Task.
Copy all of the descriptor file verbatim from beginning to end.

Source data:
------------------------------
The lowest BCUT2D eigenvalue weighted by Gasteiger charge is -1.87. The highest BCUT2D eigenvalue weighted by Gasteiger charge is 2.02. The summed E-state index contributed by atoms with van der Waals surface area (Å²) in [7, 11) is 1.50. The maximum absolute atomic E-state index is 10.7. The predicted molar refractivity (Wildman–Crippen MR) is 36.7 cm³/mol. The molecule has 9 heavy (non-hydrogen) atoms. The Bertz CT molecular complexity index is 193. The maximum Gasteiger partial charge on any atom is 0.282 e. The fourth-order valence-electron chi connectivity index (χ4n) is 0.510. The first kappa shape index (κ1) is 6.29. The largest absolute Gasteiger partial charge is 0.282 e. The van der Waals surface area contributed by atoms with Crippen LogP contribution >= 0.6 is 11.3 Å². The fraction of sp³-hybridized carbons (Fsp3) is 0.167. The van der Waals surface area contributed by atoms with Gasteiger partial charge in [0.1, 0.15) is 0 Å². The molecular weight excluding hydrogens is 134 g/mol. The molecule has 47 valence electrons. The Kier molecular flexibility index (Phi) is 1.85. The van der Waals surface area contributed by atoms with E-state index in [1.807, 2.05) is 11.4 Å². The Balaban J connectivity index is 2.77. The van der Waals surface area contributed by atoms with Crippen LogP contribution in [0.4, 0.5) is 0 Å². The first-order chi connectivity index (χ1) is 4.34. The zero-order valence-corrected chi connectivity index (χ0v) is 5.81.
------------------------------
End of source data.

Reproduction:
The lowest BCUT2D eigenvalue weighted by Gasteiger charge is -1.87. The highest BCUT2D eigenvalue weighted by Gasteiger charge is 2.02. The summed E-state index contributed by atoms with van der Waals surface area (Å²) in [7, 11) is 1.50. The maximum absolute atomic E-state index is 10.7. The predicted molar refractivity (Wildman–Crippen MR) is 36.7 cm³/mol. The molecule has 9 heavy (non-hydrogen) atoms. The Bertz CT molecular complexity index is 193. The maximum Gasteiger partial charge on any atom is 0.282 e. The fourth-order valence-electron chi connectivity index (χ4n) is 0.510. The first kappa shape index (κ1) is 6.29. The largest absolute Gasteiger partial charge is 0.282 e. The van der Waals surface area contributed by atoms with Crippen LogP contribution >= 0.6 is 11.3 Å². The fraction of sp³-hybridized carbons (Fsp3) is 0.167. The van der Waals surface area contributed by atoms with Gasteiger partial charge in [0.1, 0.15) is 0 Å². The molecular weight excluding hydrogens is 134 g/mol. The molecule has 47 valence electrons. The Kier molecular flexibility index (Phi) is 1.85. The van der Waals surface area contributed by atoms with E-state index in [1.807, 2.05) is 11.4 Å². The Balaban J connectivity index is 2.77. The van der Waals surface area contributed by atoms with Crippen LogP contribution in [0.4, 0.5) is 0 Å². The first-order chi connectivity index (χ1) is 4.34. The zero-order valence-corrected chi connectivity index (χ0v) is 5.81.